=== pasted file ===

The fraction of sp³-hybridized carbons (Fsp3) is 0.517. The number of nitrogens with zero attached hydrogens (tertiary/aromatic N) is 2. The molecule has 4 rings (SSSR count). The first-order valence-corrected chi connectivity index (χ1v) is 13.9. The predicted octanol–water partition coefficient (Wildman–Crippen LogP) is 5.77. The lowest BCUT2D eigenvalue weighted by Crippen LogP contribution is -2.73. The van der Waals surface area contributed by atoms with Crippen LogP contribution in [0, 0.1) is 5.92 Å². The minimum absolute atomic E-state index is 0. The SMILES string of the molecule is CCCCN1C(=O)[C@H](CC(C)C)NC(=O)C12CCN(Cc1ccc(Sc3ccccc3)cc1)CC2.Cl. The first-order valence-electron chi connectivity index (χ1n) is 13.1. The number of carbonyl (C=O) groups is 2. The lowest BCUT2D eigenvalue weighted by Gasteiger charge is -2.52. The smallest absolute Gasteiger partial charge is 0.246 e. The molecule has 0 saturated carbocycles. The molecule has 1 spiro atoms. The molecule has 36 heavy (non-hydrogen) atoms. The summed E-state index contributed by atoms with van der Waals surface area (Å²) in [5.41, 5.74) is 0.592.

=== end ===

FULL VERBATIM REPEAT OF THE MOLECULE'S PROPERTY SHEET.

The fraction of sp³-hybridized carbons (Fsp3) is 0.517. The number of nitrogens with zero attached hydrogens (tertiary/aromatic N) is 2. The molecule has 4 rings (SSSR count). The first-order valence-corrected chi connectivity index (χ1v) is 13.9. The predicted octanol–water partition coefficient (Wildman–Crippen LogP) is 5.77. The lowest BCUT2D eigenvalue weighted by Crippen LogP contribution is -2.73. The van der Waals surface area contributed by atoms with Crippen LogP contribution in [0, 0.1) is 5.92 Å². The minimum absolute atomic E-state index is 0. The SMILES string of the molecule is CCCCN1C(=O)[C@H](CC(C)C)NC(=O)C12CCN(Cc1ccc(Sc3ccccc3)cc1)CC2.Cl. The first-order valence-electron chi connectivity index (χ1n) is 13.1. The number of carbonyl (C=O) groups is 2. The lowest BCUT2D eigenvalue weighted by Gasteiger charge is -2.52. The smallest absolute Gasteiger partial charge is 0.246 e. The molecule has 0 saturated carbocycles. The molecule has 1 spiro atoms. The molecule has 36 heavy (non-hydrogen) atoms. The summed E-state index contributed by atoms with van der Waals surface area (Å²) in [5.41, 5.74) is 0.592.